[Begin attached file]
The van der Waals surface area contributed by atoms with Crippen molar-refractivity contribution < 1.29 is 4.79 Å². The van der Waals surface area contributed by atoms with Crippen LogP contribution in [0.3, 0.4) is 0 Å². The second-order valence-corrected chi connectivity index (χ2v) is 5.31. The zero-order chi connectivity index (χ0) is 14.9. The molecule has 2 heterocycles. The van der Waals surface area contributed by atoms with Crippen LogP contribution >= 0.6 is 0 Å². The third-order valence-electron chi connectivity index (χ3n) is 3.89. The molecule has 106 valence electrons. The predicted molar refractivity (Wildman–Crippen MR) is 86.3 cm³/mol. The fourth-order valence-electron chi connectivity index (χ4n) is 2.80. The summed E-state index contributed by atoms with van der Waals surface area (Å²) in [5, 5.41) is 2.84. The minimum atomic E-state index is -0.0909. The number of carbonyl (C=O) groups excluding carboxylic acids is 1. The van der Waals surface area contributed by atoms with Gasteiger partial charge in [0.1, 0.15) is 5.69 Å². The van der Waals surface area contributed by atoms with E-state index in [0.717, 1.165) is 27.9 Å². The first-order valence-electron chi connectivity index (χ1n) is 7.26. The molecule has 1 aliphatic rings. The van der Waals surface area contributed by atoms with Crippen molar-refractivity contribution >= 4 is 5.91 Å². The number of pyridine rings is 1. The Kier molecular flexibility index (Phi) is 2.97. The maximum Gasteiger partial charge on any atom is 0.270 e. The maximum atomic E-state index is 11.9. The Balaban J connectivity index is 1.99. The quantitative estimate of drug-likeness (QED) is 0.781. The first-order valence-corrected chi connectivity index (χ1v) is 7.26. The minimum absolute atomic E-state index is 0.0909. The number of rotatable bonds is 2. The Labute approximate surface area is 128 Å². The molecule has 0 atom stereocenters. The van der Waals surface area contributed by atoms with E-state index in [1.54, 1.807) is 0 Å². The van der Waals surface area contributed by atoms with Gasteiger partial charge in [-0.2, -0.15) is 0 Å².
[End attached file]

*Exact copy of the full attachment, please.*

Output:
The van der Waals surface area contributed by atoms with Crippen molar-refractivity contribution < 1.29 is 4.79 Å². The van der Waals surface area contributed by atoms with Crippen LogP contribution in [0.3, 0.4) is 0 Å². The second-order valence-corrected chi connectivity index (χ2v) is 5.31. The zero-order chi connectivity index (χ0) is 14.9. The molecule has 2 heterocycles. The van der Waals surface area contributed by atoms with Crippen LogP contribution >= 0.6 is 0 Å². The third-order valence-electron chi connectivity index (χ3n) is 3.89. The molecule has 106 valence electrons. The predicted molar refractivity (Wildman–Crippen MR) is 86.3 cm³/mol. The fourth-order valence-electron chi connectivity index (χ4n) is 2.80. The summed E-state index contributed by atoms with van der Waals surface area (Å²) in [5, 5.41) is 2.84. The minimum atomic E-state index is -0.0909. The number of carbonyl (C=O) groups excluding carboxylic acids is 1. The van der Waals surface area contributed by atoms with Gasteiger partial charge in [0.1, 0.15) is 5.69 Å². The van der Waals surface area contributed by atoms with E-state index in [0.717, 1.165) is 27.9 Å². The first-order valence-electron chi connectivity index (χ1n) is 7.26. The molecule has 1 aliphatic rings. The van der Waals surface area contributed by atoms with Crippen molar-refractivity contribution >= 4 is 5.91 Å². The number of pyridine rings is 1. The Kier molecular flexibility index (Phi) is 2.97. The maximum Gasteiger partial charge on any atom is 0.270 e. The maximum atomic E-state index is 11.9. The Balaban J connectivity index is 1.99. The quantitative estimate of drug-likeness (QED) is 0.781. The first-order valence-corrected chi connectivity index (χ1v) is 7.26. The minimum absolute atomic E-state index is 0.0909. The number of rotatable bonds is 2. The Labute approximate surface area is 128 Å². The molecule has 0 atom stereocenters. The van der Waals surface area contributed by atoms with E-state index in [1.54, 1.807) is 0 Å². The van der Waals surface area contributed by atoms with Gasteiger partial charge in [-0.2, -0.15) is 0 Å².